Eastern Kingbird.
Yellow Warbler.
 Male Magnolia Warbler.
Female Magnolia Warbler.

Things picked up a little in the patchwork of habitats that were found in & around the most habitable area of the island: 10+ Eastern Kingbird; 2 Swainson's Thrush; 5 Yellow Warbler; Chestnut-sided Warbler; 3 Magnolia Warbler; 5 Black throated Green Warbler; 4 Yellow-rumped Warbler; 2 American Redstart; 12 Common Yellowthroat; Canada Warbler & Wilson's Warbler.
Dusk, on our first day on the island,
 looking from the Wharf.

Then it was time for our evening meal & bed. But before that, we climbed Lighthouse Hill & enjoyed the dusk. An American Woodcock serenaded us, as it displayed over the fields & woods behind. Both Barbara & I were exhausted. It had been a long day!
The 25th dawned grey & overcast, but quickly cleared up & turned into a very nice sunny day. Just standing outside our lodging, it became immediately apparent that there had been a fall of migrants. warblers were darting about everywhere. I decided to walk down to Lobster Cove  & then return for breakfast. I only just made it back in time, there were a lot of birds around!

The open area at Lobster Cove
which is good for migrants.
 Female Scarlet Tanager.
 Magnolia Warbler, feeding on insects in the seaweed.
Savannah Sparrow.
 After breakfast, Barbara & I walked slowly north. And I mean slowly! Migrants were abundant & our progress was painfully slow, so slow infact, that Barbara decided to go hiking alone & explore some trails she hadn't been on before. I meandered my way north, via the village & the Ice Pond.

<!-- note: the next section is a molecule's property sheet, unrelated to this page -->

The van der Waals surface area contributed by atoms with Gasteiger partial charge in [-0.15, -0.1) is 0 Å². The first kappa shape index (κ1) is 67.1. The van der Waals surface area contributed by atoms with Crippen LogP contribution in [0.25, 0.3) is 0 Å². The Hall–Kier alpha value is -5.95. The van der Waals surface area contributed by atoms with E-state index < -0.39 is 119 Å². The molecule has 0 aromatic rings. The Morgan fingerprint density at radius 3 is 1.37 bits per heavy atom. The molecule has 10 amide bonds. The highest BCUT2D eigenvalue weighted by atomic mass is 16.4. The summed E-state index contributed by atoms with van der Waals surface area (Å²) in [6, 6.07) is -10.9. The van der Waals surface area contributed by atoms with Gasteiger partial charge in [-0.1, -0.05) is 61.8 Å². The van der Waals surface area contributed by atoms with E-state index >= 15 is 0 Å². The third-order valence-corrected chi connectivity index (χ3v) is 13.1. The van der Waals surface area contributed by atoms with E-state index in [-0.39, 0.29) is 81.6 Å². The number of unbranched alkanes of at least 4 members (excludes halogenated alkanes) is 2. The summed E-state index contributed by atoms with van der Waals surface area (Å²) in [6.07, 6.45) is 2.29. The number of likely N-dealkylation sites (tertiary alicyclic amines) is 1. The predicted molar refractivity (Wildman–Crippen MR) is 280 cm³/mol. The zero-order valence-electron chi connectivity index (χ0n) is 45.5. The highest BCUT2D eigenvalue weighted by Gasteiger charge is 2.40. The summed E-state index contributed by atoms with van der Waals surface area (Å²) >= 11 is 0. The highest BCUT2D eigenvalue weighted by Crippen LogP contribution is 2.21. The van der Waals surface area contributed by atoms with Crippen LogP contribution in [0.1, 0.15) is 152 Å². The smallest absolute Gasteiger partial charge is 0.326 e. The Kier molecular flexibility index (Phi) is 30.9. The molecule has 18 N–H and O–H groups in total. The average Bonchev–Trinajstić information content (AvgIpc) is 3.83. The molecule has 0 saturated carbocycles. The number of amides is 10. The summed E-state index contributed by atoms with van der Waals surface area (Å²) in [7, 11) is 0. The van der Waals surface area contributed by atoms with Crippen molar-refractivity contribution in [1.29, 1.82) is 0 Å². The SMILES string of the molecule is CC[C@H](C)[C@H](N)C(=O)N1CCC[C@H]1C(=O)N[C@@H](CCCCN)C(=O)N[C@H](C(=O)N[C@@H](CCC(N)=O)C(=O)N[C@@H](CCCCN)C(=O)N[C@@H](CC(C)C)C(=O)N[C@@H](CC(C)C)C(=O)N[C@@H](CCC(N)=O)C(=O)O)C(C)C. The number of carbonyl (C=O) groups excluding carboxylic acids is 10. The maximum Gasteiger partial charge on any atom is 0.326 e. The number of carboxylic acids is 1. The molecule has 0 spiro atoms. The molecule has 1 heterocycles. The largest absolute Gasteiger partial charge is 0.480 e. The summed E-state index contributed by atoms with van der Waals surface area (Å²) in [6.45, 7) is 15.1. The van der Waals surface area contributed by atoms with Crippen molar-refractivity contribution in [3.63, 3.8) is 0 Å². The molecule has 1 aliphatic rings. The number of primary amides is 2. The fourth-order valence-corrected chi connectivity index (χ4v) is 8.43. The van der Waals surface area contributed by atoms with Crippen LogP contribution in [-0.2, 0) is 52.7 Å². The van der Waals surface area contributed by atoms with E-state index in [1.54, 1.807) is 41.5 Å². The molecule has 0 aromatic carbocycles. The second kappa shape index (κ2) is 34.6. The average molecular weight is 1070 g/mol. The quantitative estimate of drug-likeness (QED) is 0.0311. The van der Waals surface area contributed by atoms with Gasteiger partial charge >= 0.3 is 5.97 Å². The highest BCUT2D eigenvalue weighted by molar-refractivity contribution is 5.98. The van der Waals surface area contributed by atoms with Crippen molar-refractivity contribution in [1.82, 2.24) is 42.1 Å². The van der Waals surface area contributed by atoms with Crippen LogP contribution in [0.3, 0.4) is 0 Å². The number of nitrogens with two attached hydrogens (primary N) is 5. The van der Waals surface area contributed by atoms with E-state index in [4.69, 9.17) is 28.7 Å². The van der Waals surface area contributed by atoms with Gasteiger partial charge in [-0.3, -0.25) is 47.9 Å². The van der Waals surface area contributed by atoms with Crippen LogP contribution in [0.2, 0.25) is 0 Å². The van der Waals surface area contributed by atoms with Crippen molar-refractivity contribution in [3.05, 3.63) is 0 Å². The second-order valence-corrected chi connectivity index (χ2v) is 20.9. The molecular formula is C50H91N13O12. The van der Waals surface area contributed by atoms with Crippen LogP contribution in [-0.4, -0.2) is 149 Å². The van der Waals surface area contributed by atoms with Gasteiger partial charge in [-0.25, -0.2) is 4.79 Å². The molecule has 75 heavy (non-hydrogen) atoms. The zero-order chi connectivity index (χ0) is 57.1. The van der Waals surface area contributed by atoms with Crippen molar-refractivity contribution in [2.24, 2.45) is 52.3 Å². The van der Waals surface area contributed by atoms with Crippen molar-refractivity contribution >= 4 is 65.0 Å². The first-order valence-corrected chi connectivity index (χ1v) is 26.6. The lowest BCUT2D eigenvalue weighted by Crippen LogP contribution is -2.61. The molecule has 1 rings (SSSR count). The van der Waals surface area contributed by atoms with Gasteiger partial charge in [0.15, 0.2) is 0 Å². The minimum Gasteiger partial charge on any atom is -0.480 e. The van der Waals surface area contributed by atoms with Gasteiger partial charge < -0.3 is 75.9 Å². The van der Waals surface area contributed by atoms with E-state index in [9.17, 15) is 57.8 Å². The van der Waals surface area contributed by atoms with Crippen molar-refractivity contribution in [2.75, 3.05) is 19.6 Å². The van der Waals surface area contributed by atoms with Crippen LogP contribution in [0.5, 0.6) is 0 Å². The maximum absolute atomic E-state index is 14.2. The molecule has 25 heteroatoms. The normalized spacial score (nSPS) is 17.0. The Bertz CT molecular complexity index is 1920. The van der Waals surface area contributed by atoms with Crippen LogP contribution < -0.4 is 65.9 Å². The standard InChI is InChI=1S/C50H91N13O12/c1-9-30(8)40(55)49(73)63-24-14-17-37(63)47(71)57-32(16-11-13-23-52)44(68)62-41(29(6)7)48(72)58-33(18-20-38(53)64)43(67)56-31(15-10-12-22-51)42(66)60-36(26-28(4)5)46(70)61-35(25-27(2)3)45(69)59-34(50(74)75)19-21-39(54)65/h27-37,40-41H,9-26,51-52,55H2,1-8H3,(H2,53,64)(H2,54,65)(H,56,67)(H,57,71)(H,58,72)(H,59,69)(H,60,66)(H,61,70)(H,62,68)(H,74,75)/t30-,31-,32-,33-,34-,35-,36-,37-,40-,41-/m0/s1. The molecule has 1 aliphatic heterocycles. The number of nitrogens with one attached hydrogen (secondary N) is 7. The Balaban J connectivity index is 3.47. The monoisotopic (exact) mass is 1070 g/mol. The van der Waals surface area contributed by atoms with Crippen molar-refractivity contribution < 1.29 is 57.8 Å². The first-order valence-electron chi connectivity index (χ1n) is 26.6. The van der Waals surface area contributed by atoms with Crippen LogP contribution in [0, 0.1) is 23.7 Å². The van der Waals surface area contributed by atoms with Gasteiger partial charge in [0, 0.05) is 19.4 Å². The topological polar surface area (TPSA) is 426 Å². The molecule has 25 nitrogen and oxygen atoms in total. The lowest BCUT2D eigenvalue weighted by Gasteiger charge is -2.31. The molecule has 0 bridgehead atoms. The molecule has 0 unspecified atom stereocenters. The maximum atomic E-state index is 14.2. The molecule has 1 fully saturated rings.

Ice Pond.

There was one little clump of bushes with both Red-eyed & Philadelphia Vireos feeding in it. American Redstarts were common today, as were Northern Parula; Yellow Warbler; Chestnut-sided Warbler & Magnolia Warbler.
 Red-eyed Vireo.
 Philadelphia Vireo.
American Redstart.
Northern Parula.
Yellow Warbler.
I walked a little further on & explored the area around Ice Pond. Down one little lane, I saw a  Brewer's Sparrow. The bird was performing nicely & at close quarters. I watched it for around 15 minutes & took a lot of photographs.
 Brewer's Sparrow.

 Very tame & confiding.
I believe that this is the first record for Maine & only the sixth for the eastern United States. It is a common bird of sagebrush in the far west of the US. However, it is remarkable here.